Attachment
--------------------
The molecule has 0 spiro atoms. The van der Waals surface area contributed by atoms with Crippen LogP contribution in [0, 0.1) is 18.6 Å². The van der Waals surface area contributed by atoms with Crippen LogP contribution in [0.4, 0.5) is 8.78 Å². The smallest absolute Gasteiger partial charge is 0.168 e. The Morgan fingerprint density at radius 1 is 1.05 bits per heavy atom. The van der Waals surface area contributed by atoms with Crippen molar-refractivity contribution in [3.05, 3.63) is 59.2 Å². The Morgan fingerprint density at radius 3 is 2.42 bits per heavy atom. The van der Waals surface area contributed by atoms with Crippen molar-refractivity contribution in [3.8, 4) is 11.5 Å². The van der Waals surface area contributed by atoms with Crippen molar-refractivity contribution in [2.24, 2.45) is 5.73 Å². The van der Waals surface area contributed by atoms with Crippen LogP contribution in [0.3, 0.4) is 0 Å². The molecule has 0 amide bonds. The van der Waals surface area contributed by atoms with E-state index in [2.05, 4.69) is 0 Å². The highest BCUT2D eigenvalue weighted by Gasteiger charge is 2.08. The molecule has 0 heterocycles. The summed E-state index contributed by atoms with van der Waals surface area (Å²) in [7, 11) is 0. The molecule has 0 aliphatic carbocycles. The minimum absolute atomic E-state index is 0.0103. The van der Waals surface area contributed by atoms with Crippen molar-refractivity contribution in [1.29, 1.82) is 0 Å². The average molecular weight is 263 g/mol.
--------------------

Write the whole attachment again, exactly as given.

The molecule has 0 spiro atoms. The van der Waals surface area contributed by atoms with Crippen LogP contribution in [0, 0.1) is 18.6 Å². The van der Waals surface area contributed by atoms with Crippen LogP contribution in [0.4, 0.5) is 8.78 Å². The smallest absolute Gasteiger partial charge is 0.168 e. The Morgan fingerprint density at radius 1 is 1.05 bits per heavy atom. The van der Waals surface area contributed by atoms with Crippen molar-refractivity contribution in [3.05, 3.63) is 59.2 Å². The Morgan fingerprint density at radius 3 is 2.42 bits per heavy atom. The van der Waals surface area contributed by atoms with Crippen molar-refractivity contribution in [3.8, 4) is 11.5 Å². The van der Waals surface area contributed by atoms with Crippen molar-refractivity contribution in [2.24, 2.45) is 5.73 Å². The van der Waals surface area contributed by atoms with Crippen LogP contribution in [0.3, 0.4) is 0 Å². The molecule has 0 amide bonds. The van der Waals surface area contributed by atoms with E-state index in [2.05, 4.69) is 0 Å². The highest BCUT2D eigenvalue weighted by Gasteiger charge is 2.08. The molecule has 0 heterocycles. The summed E-state index contributed by atoms with van der Waals surface area (Å²) in [7, 11) is 0. The molecule has 0 aliphatic carbocycles. The minimum absolute atomic E-state index is 0.0103. The van der Waals surface area contributed by atoms with Crippen molar-refractivity contribution in [1.29, 1.82) is 0 Å². The average molecular weight is 263 g/mol.